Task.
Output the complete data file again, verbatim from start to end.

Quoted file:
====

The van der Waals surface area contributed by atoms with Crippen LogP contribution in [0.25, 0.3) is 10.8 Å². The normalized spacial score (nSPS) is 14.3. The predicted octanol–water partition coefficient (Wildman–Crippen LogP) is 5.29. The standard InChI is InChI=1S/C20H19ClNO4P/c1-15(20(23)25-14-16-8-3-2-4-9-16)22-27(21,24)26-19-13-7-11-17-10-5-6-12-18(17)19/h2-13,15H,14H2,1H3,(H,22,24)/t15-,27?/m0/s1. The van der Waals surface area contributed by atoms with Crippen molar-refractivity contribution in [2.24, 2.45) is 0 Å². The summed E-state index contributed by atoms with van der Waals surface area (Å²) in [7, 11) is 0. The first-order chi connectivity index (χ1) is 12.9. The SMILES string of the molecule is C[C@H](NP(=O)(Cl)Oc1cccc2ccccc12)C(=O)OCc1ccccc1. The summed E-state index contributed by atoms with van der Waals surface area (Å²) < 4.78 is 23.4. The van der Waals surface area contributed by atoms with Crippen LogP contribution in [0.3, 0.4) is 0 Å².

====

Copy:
The van der Waals surface area contributed by atoms with Crippen LogP contribution in [0.25, 0.3) is 10.8 Å². The normalized spacial score (nSPS) is 14.3. The predicted octanol–water partition coefficient (Wildman–Crippen LogP) is 5.29. The standard InChI is InChI=1S/C20H19ClNO4P/c1-15(20(23)25-14-16-8-3-2-4-9-16)22-27(21,24)26-19-13-7-11-17-10-5-6-12-18(17)19/h2-13,15H,14H2,1H3,(H,22,24)/t15-,27?/m0/s1. The van der Waals surface area contributed by atoms with Crippen molar-refractivity contribution in [2.24, 2.45) is 0 Å². The summed E-state index contributed by atoms with van der Waals surface area (Å²) in [7, 11) is 0. The first-order chi connectivity index (χ1) is 12.9. The SMILES string of the molecule is C[C@H](NP(=O)(Cl)Oc1cccc2ccccc12)C(=O)OCc1ccccc1. The summed E-state index contributed by atoms with van der Waals surface area (Å²) < 4.78 is 23.4. The van der Waals surface area contributed by atoms with Crippen LogP contribution in [0.3, 0.4) is 0 Å².